Zeresenay Alemseged and Copyright Authority for Research and Conservation of Cultrual Heritages (ARCCH)
The skull and associated partial skeleton (DIK-1-1) were recovered in a block of sandstone matrix. The setting indicates that the juvenile hominin was buried as an intact corpse shortly after death during a major flood event.
Max Planck Institute for Evolutionary Anthropology, Leipzig, Germany
Dr. Zeresenay Alemseged shows the skull from the Australopithecus afarensis at the National Museum of Ethiopia in Addis Ababa, Ethiopia.
Meet the Relatives
The 3.3 million -year-old skeleton just found in Dikika has plenty of anthropological company. Here's a look at some of the top regional finds of the last 40 years.
WHO: 3.18 million-year-old adult female fossil
SPECIES: Australopithecus afarensis
FOUND BY: Americans Donald Johanson and Tom Gray
WHEN: November 1974
Researchers were quite excited when they saw what looked like an almost-complete hominid skeleton at the Hadar site in Ethiopia. That night back at camp, they celebrated by drinking and singing Beatles' songs — including "Lucy in the Sky With Diamonds." At some point during the night — no one remembers when — researchers started calling the skeleton Lucy, too.
"The First Family"
WHO: 13 3.2-million-year-old individuals ranging from adults to children
SPECIES: Australopithecus afarensis
FOUND BY: Americans Donald Johanson and Michael Bush
WHEN: Summer 1975
Because they were the oldest living example of a species living in a group, National Geographic called the skeletons "The First Family."
"Laetoli Footprints "
WHAT: 3.6 million-year-old footprints preserved in volcanic ash, providing early evidence for upright bipedal walking
WHERE: Laetoli, Tanzania
FOUND BY: American Andrew Hill
Hill and a colleague were tossing elephant dung at each other at an architectural site. Hill dived to avoid a piece of flying feces and discovered the footprints.
—Melody Joy Kramer
Scientists in Ethiopia have discovered the 3.3 million-year-old skeleton of a child, the oldest child fossil on record. The fossil is known as the Dikika child, after the region where it was found.
Though not a human, the apelike creature could walk upright. The child is from the same species as the famous fossil Lucy, which was also discovered in Ethiopia over 30 years ago. It was probably female, and about three when it died.
The child lay within a sandstone tomb for over 3 million years. Six years ago, an Ethiopian scientist saw part of a skull sticking up out of the ground.
"I realized the significance of the fossil," says Zeresenay Alemseged, of the Max Planck Institute in Germany. "But what we had then was only the upper part of the body — including the skull."
Alemseged soon realized the fossil contained more than a skull, but that retrieving it from the ground would be a time-consuming process.
"It took me, and I underline, 5 years," says Alemseged. "It was thousands and thousands of hours cleaning, preparing, and describing this fossil since it was discovered in 2000."
As Alemseged scraped away, rumors spread throughout the anthropological community. Bernard Wood, an anthropologist at George Washington University, visited Alemseged's lab a year ago to see the skeleton.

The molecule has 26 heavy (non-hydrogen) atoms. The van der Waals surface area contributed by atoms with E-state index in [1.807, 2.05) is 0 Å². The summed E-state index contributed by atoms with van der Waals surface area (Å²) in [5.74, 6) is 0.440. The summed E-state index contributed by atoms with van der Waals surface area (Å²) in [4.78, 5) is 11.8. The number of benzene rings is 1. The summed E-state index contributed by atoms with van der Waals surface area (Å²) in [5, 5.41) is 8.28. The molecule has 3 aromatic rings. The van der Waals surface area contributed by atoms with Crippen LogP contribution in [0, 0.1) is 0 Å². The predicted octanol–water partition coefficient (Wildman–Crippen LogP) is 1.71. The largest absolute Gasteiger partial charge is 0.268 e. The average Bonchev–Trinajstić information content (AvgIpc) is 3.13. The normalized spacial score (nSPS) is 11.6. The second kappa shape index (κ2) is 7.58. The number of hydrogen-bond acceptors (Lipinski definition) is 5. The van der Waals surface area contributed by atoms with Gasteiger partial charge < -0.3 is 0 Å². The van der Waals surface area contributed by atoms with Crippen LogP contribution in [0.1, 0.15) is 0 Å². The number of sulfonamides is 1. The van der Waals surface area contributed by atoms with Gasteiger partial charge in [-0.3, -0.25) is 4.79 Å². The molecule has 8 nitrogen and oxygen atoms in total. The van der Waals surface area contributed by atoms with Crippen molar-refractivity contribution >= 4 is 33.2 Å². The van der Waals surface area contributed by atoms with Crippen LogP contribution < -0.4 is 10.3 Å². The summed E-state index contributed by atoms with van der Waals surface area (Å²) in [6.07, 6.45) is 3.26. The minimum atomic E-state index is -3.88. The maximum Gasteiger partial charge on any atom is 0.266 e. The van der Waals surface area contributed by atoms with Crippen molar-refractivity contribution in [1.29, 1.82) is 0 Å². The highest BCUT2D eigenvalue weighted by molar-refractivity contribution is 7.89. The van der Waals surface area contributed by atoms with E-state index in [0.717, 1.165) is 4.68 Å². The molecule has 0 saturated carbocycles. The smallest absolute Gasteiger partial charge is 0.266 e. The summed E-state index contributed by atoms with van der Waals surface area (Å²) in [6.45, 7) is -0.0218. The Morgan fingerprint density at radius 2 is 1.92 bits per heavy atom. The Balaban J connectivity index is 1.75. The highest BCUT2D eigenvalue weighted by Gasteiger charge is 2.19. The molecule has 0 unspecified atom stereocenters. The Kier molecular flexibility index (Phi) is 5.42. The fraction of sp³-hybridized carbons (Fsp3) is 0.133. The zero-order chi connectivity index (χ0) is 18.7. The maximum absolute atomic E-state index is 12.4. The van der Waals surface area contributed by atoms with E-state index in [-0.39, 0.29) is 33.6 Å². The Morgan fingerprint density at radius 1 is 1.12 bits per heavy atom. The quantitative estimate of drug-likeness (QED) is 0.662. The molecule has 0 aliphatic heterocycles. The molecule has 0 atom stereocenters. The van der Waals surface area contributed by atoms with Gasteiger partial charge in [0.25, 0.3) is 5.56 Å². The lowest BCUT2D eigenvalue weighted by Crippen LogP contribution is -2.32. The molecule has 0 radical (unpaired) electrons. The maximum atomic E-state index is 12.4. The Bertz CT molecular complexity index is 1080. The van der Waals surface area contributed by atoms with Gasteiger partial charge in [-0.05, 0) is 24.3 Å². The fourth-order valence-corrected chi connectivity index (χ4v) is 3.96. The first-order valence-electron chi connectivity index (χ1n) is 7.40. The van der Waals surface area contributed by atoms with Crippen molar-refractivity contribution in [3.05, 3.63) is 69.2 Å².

"He took this thing out of his safe and I was just sort of standing there with my jaw dropping somewhere around my knees," says Wood. "It's just the most remarkable thing to see — to contemplate what is such an unlikely event – which is the fossilization — and then the fact that it's found. I mean, it's such a long shot."
Alemseged has now described the fossil in the journal Nature . Besides the skull, the fossil contains the upper and lower jaws, ribs, finger bones, leg and foot bones. The baby and adult teeth are still in the jaw. Wood says anthropologists are practically salivating at the information the skeleton might hold.
"You very seldom find all these things together," he says. "You rarely find them all together in an infant."
The child is from the group called Australopithecus afarensis . It's widely believed to be a transitional form between tree-dwelling primates and the earliest human-like species, but its exact position in the primate family tree is still debated.
Anthropologists do know that the A. afarensis walked, one of the first developments in human evolution. The lower body of the child does belong to a walker, but its finger bones are curved, suggesting a climber. The shoulder blade of the creature, Wood says, is also quite rare.
"You very rarely find [a fully preserved shoulder blade] in the fossil record," he says, "It's surrounded by muscle and it's high up on the wish list of scavengers. But this isn't modern human like either. Rather intriguingly, it's like the shoulder blade of a gorilla."
The fossil is especially interesting to anthropologists because it's a child, which could illuminate how these early creatures matured.
It may also indicate how changes in the Ethiopian climate could have influenced human evolution. Rene Bobe, from the University of Georgia and an author on the scientific paper, says the landscape was changing when A. afarensis and later, the first human ancestors, lived.
"There is indeed an opening of the environment," he says, "which means more grasslands coming in and fewer trees and forests."
There will be more chances for researchers to study the fossil. Some of the fossil is still hidden because Alemseged says he hasn't finished scraping away all the sandstone, a process which may take some time. So there's still more to see.
But Alemseged "doesn't want to be rushed" into finishing the recovery work. "Maybe it's the Ethiopian wisdom," he says. "We had this huge responsibility of conveying right scientific messages to the scientific community so I decided right from the beginning that we would wait as long as it takes."